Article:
ARLINGTON, Va. — The National Association of Chain Drug Stores has endorsed S. 2645, the Access to Increased Drug Disposal Act of 2018, which is consistent with the spirit of NACDS’ policy recommendations to help address the opioid abuse epidemic.
Sen. Joni Ernst (R., Iowa) introduced the legislation, with the bipartisan original co-sponsorship of Sen. Chuck Grassley (R., Iowa) and Sen. Richard Blumenthal (D., Ct.).
The bill would create a demonstration program to provide federal grant funding to five states to assist drug disposal authorized collectors with the cost of purchasing, installing, and maintaining drug take-back kiosks; the cost of disposing of collected unwanted prescription drugs; and the cost of training staff in operating the kiosks with the goal of improving take-back programs and participation in the states.
In a letter to Ernst, NACDS president and CEO Steve Anderson wrote: “Chain pharmacies support patient access to safe and effective methods for disposal of unwanted prescription medications. To further such access, NACDS supports policies that accommodate pharmacy participation in a variety of DEA [Drug Enforcement Administration] authorized options for prescription drug disposal programs, including take-back kiosks in pharmacies. Through the provision of federal funding to operate take-back kiosks in various communities, the act encourages more pharmacies to volunteer to host take-back kiosks. Passage of the act would be a key component of a broader and more diversified effort to assist consumers with safely and effectively disposing of their unwanted prescription drugs.”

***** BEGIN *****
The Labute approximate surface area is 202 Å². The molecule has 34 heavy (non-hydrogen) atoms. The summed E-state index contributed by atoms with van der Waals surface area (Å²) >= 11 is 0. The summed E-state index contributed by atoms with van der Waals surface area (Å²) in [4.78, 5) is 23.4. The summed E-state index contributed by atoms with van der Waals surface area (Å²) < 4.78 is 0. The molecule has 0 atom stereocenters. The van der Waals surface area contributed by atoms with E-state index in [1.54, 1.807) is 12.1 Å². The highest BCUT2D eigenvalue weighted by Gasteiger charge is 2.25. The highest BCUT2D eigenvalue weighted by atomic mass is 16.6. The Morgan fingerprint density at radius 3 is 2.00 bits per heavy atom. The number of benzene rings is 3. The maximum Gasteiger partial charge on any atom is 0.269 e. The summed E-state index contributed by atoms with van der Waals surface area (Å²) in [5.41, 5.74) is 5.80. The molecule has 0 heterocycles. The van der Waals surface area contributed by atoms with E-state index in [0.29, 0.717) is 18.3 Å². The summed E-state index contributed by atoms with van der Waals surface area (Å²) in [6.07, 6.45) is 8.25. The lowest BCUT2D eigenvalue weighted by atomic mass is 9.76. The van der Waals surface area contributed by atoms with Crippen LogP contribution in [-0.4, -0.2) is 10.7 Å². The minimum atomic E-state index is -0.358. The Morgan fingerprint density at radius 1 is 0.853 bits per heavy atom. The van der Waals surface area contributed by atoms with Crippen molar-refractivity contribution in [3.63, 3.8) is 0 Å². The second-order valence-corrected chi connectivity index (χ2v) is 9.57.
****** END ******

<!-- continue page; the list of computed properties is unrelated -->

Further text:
The flexibility and state focus of the legislation is consistent with the spirit of policy recommendations announced and advocated by NACDS. In addition to drug disposal, NACDS’ recommendations involve limits on initial opioid prescriptions for acute pain; mandatory electronic prescribing; and creation of a nationwide prescription drug monitoring program.
NACDS’ recommendations were crafted based on pharmacists’ experience on the front lines of health care delivery, and to complement pharmacy’s initiatives and ongoing collaboration with other health care professionals and with law enforcement, in areas including: drug disposal; patient education; compliance programs; advancing electronic prescribing; security initiatives; fostering naloxone access; stopping illegal online drug-sellers and rogue clinics; and more.